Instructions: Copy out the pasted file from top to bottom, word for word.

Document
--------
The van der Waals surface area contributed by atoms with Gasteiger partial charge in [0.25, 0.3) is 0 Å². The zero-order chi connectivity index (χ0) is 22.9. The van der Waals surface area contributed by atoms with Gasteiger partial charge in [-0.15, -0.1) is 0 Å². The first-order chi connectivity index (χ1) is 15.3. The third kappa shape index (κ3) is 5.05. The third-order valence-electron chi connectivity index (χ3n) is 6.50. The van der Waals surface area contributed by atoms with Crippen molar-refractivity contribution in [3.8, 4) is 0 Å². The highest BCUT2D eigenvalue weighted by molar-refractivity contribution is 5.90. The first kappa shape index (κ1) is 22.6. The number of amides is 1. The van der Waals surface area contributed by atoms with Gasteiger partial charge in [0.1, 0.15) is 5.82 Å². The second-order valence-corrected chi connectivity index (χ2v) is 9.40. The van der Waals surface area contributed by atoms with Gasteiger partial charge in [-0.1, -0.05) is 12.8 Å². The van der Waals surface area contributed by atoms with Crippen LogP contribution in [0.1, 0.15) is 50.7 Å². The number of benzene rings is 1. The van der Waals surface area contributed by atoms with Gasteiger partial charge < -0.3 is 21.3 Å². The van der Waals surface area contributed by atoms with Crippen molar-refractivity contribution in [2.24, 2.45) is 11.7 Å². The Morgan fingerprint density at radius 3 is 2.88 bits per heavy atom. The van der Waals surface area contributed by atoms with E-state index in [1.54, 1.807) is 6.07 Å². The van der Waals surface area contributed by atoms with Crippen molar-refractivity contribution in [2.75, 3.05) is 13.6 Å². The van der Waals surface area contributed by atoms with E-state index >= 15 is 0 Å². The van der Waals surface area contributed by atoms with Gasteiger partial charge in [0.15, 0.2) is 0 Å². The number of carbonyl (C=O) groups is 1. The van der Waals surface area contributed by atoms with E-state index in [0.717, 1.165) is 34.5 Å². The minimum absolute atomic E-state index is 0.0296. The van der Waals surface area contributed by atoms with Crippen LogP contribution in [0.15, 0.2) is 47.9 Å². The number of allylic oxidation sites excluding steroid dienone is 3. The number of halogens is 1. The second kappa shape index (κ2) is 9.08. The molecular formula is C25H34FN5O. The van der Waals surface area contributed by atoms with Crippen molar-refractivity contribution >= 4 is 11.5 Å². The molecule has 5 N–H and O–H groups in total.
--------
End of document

The van der Waals surface area contributed by atoms with Gasteiger partial charge in [0.25, 0.3) is 0 Å². The zero-order chi connectivity index (χ0) is 22.9. The van der Waals surface area contributed by atoms with Gasteiger partial charge in [-0.15, -0.1) is 0 Å². The first-order chi connectivity index (χ1) is 15.3. The third kappa shape index (κ3) is 5.05. The third-order valence-electron chi connectivity index (χ3n) is 6.50. The van der Waals surface area contributed by atoms with Crippen molar-refractivity contribution in [3.8, 4) is 0 Å². The highest BCUT2D eigenvalue weighted by molar-refractivity contribution is 5.90. The first kappa shape index (κ1) is 22.6. The number of amides is 1. The van der Waals surface area contributed by atoms with Gasteiger partial charge in [0.1, 0.15) is 5.82 Å². The second-order valence-corrected chi connectivity index (χ2v) is 9.40. The van der Waals surface area contributed by atoms with Gasteiger partial charge in [-0.1, -0.05) is 12.8 Å². The van der Waals surface area contributed by atoms with Crippen LogP contribution in [0.1, 0.15) is 50.7 Å². The number of benzene rings is 1. The van der Waals surface area contributed by atoms with Gasteiger partial charge < -0.3 is 21.3 Å². The van der Waals surface area contributed by atoms with Crippen molar-refractivity contribution in [2.24, 2.45) is 11.7 Å². The Morgan fingerprint density at radius 3 is 2.88 bits per heavy atom. The van der Waals surface area contributed by atoms with E-state index in [1.54, 1.807) is 6.07 Å². The van der Waals surface area contributed by atoms with Crippen molar-refractivity contribution in [2.75, 3.05) is 13.6 Å². The van der Waals surface area contributed by atoms with E-state index >= 15 is 0 Å². The van der Waals surface area contributed by atoms with Gasteiger partial charge in [0.15, 0.2) is 0 Å². The number of carbonyl (C=O) groups is 1. The van der Waals surface area contributed by atoms with E-state index in [0.717, 1.165) is 34.5 Å². The minimum absolute atomic E-state index is 0.0296. The van der Waals surface area contributed by atoms with Crippen LogP contribution in [0.15, 0.2) is 47.9 Å². The number of allylic oxidation sites excluding steroid dienone is 3. The number of halogens is 1. The second kappa shape index (κ2) is 9.08. The molecular formula is C25H34FN5O. The van der Waals surface area contributed by atoms with Crippen molar-refractivity contribution >= 4 is 11.5 Å². The molecule has 5 N–H and O–H groups in total.